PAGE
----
Pet Passport Advice

Travelling abroad with your pet dog, cat or ferret? For now, you will need a pet passport.

Pet travel during the Brexit transition period (31st January 2020 to 1st January 2021): You can travel with your pet to the EU under the current pet travel rules using your current UK-issued EU pet passport. If you’re travelling with your pet for the first time you’ll have to visit your vet to get a pet passport.

Pet travel from 1st January 2021: Pet travel requirements will change depending on what category the UK becomes on 1 January 2021. To make sure your pet is able to travel from the UK to the EU from 1 January 2021, you should contact your vet at least four months before travelling to get the latest advice.

Please click here for full guidance from Gov.uk

As always, we advise clients to think about what they may need to do well in advance of travel, and to allow at least four months before the date of travel to make sure they can meet any new requirements.

We are delighted to be able to offer our clients this service. Several of our vets are Official Veterinarians, meaning they are qualified to issue pet passports.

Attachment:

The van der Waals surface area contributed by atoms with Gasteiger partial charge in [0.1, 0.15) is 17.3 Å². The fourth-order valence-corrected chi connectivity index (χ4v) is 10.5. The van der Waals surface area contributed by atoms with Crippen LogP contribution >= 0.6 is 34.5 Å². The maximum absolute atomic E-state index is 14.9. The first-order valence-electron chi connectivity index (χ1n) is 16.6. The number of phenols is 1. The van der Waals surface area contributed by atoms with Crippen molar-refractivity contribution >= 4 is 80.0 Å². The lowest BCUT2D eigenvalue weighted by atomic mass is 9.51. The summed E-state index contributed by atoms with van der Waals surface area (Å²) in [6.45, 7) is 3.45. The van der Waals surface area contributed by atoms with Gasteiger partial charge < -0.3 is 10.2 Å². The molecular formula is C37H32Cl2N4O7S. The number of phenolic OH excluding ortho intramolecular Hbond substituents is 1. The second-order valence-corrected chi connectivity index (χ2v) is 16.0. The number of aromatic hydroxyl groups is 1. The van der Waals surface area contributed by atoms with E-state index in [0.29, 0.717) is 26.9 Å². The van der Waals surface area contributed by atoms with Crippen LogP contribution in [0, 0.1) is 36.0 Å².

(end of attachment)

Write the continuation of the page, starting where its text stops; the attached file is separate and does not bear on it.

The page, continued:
Before you start, there are two important things to remember:
1) For most countries, the passport is not valid for return to the UK until 21 days after the rabies vaccination is administered. This means that you must allow at least three weeks to complete the process.*
2) Your pet must be at least three months old at time of applying for a passport.

Pet passport requirements
To get a passport your pet must have:
1) A microchip
2) A valid rabies vaccination administered at least 21 days before travel. Regular boosters are then required to keep the passport valid.
3) Been treated for tapeworm by a vet 24 to 120 hours before re-entering the UK (dogs only). The vet must sign your pet passport to say this has been done.

Talk to your vet
Pet passports only cover minimum requirements. The best way to keep your pet safe and well when travelling is to talk to us about any extra precautions that need to be taken. Ticks and biting insects, for example, can transmit disease in much of Europe; and we highly recommend you take precautions against these despite there being no mandatory tick control in the pet passport scheme.

Don’t forget: you will also need to pay a vet abroad to issue tapeworm treatment before returning to the UK (dogs only).

*There are different requirements for some countries, so wherever you are returning from, it’s important to check the latest UK Government information about travelling with your pet well in advance of your trip. It is your responsibility as the pet owner to ensure all requirements are met.

 

Further Advice